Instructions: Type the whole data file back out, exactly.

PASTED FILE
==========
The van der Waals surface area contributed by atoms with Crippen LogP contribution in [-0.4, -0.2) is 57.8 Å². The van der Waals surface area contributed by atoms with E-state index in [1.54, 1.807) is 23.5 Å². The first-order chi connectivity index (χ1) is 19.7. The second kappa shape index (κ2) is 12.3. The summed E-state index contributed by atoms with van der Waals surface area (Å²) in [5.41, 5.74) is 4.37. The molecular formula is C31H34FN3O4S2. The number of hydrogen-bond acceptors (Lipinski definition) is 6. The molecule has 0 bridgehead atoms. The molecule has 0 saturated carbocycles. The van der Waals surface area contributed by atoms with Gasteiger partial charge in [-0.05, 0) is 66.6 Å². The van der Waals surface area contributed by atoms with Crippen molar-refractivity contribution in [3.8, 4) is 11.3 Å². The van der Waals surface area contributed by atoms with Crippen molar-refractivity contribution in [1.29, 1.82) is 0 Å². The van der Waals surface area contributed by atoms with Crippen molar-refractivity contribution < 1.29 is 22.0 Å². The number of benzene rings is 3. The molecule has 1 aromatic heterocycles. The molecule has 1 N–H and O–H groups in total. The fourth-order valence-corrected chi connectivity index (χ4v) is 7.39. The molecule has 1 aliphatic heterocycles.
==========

The van der Waals surface area contributed by atoms with Crippen LogP contribution in [-0.4, -0.2) is 57.8 Å². The van der Waals surface area contributed by atoms with E-state index in [1.54, 1.807) is 23.5 Å². The first-order chi connectivity index (χ1) is 19.7. The second kappa shape index (κ2) is 12.3. The summed E-state index contributed by atoms with van der Waals surface area (Å²) in [5.41, 5.74) is 4.37. The molecular formula is C31H34FN3O4S2. The number of hydrogen-bond acceptors (Lipinski definition) is 6. The molecule has 0 bridgehead atoms. The molecule has 0 saturated carbocycles. The van der Waals surface area contributed by atoms with Gasteiger partial charge in [-0.05, 0) is 66.6 Å². The van der Waals surface area contributed by atoms with Crippen molar-refractivity contribution in [3.8, 4) is 11.3 Å². The van der Waals surface area contributed by atoms with Crippen molar-refractivity contribution in [1.29, 1.82) is 0 Å². The van der Waals surface area contributed by atoms with Crippen molar-refractivity contribution < 1.29 is 22.0 Å². The number of benzene rings is 3. The molecule has 1 aromatic heterocycles. The molecule has 1 N–H and O–H groups in total. The fourth-order valence-corrected chi connectivity index (χ4v) is 7.39. The molecule has 1 aliphatic heterocycles.